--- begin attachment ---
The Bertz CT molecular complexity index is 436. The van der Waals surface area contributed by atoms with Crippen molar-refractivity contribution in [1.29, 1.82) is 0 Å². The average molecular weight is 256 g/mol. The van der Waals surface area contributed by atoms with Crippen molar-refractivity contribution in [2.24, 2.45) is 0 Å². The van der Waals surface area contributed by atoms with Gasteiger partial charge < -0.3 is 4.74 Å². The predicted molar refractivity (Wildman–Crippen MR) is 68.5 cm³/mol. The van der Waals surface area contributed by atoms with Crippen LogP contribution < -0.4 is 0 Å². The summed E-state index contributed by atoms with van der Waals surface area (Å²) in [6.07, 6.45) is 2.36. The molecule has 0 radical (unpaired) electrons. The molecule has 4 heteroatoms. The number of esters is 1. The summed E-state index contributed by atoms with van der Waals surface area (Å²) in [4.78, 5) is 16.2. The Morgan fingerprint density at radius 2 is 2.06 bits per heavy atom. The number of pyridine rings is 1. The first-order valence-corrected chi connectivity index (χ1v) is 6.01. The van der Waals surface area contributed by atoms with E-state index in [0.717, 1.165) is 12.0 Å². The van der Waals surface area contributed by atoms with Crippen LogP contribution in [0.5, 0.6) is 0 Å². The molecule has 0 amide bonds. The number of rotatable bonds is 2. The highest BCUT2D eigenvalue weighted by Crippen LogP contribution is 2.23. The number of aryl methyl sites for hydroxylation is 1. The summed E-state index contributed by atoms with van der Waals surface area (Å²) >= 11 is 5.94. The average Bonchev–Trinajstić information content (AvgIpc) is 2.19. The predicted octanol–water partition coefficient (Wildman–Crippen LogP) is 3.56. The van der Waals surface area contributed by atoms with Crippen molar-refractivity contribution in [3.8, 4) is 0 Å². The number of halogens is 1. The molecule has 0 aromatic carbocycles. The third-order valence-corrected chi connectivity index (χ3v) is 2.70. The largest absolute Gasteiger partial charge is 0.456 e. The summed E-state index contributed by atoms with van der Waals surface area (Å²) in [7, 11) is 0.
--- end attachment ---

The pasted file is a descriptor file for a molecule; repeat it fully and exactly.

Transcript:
The Bertz CT molecular complexity index is 436. The van der Waals surface area contributed by atoms with Crippen molar-refractivity contribution in [1.29, 1.82) is 0 Å². The average molecular weight is 256 g/mol. The van der Waals surface area contributed by atoms with Crippen molar-refractivity contribution in [2.24, 2.45) is 0 Å². The van der Waals surface area contributed by atoms with Gasteiger partial charge < -0.3 is 4.74 Å². The predicted molar refractivity (Wildman–Crippen MR) is 68.5 cm³/mol. The van der Waals surface area contributed by atoms with Crippen LogP contribution < -0.4 is 0 Å². The summed E-state index contributed by atoms with van der Waals surface area (Å²) in [6.07, 6.45) is 2.36. The molecule has 0 radical (unpaired) electrons. The molecule has 4 heteroatoms. The number of esters is 1. The summed E-state index contributed by atoms with van der Waals surface area (Å²) in [4.78, 5) is 16.2. The Morgan fingerprint density at radius 2 is 2.06 bits per heavy atom. The number of pyridine rings is 1. The first-order valence-corrected chi connectivity index (χ1v) is 6.01. The van der Waals surface area contributed by atoms with E-state index in [0.717, 1.165) is 12.0 Å². The van der Waals surface area contributed by atoms with Crippen LogP contribution in [0.5, 0.6) is 0 Å². The molecule has 0 amide bonds. The number of rotatable bonds is 2. The highest BCUT2D eigenvalue weighted by Crippen LogP contribution is 2.23. The number of aryl methyl sites for hydroxylation is 1. The summed E-state index contributed by atoms with van der Waals surface area (Å²) >= 11 is 5.94. The average Bonchev–Trinajstić information content (AvgIpc) is 2.19. The predicted octanol–water partition coefficient (Wildman–Crippen LogP) is 3.56. The van der Waals surface area contributed by atoms with Crippen molar-refractivity contribution in [3.8, 4) is 0 Å². The number of halogens is 1. The molecule has 0 aromatic carbocycles. The third-order valence-corrected chi connectivity index (χ3v) is 2.70. The largest absolute Gasteiger partial charge is 0.456 e. The summed E-state index contributed by atoms with van der Waals surface area (Å²) in [7, 11) is 0.